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So Are We all

When I was in elementary-or grade-school, depending on what region of the country you grew up in, we had regular weekly visits by the music teacher. These were the golden days of my school years, those days when we got a reprieve from the brain strain of Mathematics and Science. The reading was always dandy with me. History is fun, but the memorization of dates and locales detracted from the joy of the events for me.And I don’t have enough space or time to express my joy over art sessions.

Back to music...we were taught some amazing folk ballads and they really made an impression on my young child/old soul’s heart. The song I am highlighting here is one of those special ballads, a piece of personal expression almost too melancholy for the frivolous and too prophetic for the old and weary.  For me, it speaks of every person’s journey in this Illusion we call life.

For the detail oriented among you (Dan 😉) I am including a bit of history from Wikipedia. Then there is the ballad, calling to my soul now more than ever. Hearing it in the movie Lost Child on Amazon Prime struck a chord inside me and I have been singing it over and over.  I’m sharing its message with you here.. Open the door to your soul and have a listen.

From Wikipedia:
The Wayfaring Stranger" (also known as "Poor Wayfaring Stranger" or "I Am a Poor Wayfaring Stranger"), Roud 3339, is a well-known American folk and gospel song likely originating in the early 19th century[1] about a plaintive soul on the journey through life. As with most folk songs, many variations of the lyrics exist.
It has been speculated that "Wayfaring Stranger" may have been derived from "The Dowie Dens of Yarrow," a folk song from the Scottish Borders.[2] However, the fact that the two songs differ entirely in subject matter calls the theory into doubt.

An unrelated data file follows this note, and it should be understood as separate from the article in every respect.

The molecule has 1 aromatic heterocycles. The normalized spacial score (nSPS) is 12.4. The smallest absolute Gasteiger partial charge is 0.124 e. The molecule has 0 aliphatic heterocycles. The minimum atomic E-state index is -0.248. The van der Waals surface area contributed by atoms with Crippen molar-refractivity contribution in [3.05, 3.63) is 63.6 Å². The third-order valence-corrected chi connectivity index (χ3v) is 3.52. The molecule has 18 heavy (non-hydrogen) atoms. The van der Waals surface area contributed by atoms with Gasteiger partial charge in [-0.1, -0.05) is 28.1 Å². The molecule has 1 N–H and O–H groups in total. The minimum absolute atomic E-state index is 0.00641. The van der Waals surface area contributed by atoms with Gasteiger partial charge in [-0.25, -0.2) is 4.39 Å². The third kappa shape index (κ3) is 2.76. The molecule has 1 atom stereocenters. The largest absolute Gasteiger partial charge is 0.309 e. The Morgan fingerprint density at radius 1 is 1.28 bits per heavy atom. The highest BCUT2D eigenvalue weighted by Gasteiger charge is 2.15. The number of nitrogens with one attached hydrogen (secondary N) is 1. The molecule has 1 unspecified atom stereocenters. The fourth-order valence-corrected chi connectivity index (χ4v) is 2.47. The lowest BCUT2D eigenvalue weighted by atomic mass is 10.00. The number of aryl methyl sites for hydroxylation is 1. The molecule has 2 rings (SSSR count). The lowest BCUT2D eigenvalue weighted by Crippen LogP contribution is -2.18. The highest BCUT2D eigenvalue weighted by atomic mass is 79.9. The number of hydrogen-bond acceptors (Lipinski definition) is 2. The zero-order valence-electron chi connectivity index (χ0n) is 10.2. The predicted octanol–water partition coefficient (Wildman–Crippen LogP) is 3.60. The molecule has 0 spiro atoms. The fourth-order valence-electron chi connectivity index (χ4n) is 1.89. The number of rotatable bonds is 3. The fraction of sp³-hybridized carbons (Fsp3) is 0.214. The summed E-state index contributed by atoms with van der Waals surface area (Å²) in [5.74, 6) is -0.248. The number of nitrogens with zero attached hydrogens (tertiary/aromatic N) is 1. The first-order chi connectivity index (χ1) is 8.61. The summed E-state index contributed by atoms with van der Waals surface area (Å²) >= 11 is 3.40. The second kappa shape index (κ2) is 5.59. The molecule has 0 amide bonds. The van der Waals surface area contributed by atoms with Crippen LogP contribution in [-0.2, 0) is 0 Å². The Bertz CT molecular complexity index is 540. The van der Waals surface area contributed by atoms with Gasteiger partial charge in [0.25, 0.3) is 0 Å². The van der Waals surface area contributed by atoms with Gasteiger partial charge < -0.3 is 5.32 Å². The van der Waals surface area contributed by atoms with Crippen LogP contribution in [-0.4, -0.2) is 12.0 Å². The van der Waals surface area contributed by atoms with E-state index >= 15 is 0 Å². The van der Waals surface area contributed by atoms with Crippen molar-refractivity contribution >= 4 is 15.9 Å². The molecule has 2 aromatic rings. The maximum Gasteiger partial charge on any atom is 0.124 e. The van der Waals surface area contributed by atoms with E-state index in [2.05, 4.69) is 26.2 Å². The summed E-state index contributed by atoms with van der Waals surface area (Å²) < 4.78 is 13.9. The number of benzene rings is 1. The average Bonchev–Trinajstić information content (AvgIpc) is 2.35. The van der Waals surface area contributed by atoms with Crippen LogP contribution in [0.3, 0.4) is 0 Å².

According to the book, The Makers of the Sacred Harp, by David Warren Steel and Richard H. Hulan, the lyrics were published in 1858 in Bever's Christian Songster. This may have been the first time the song appeared in print, in English. Steel and Hulan suggest the song was derived from an 1816 German-language hymn, "Ich bin ein Gast auf Erden" by Isaac Niswander.[3]
During and for several years after the American Civil War, the lyrics were known as the Libby Prison Hymn. This was because the words had been inscribed by a dying Union soldier incarcerated in Libby Prison, a notorious Confederate prison in Richmond, Virginia. It had been believed that the dying soldier had authored the song to comfort a disabled soldier, but since it had been published several years before the Civil War had started (and before Libby Prison existed), this was not the case.[citation needed]
Members of the Western Writers of America chose it as one of the Top 100 Western songs of all time.[4]


  1. That's a great song! I love history too, but like you having to memorize all those dates and little bitty facts for test made it such a chore and sucked the fun out of for me.

    1. I know. I always loved learning. Testing was misery for me.

  2. It's a beautiful song. I remember it, but I haven thought about it in many years.

    You're right, I do like the details. Thanks got including those.

    1. I’m glad you liked it, Dan. I’m sure you could have done a better job with the details but I wanted the history there. 😉

  3. That is an incredibly touching song, even more so with his voice!

    1. I think there may be more original versions, but Johnny has a such a raw quality to his rendition. I just had to share it. Hugs, Pam.


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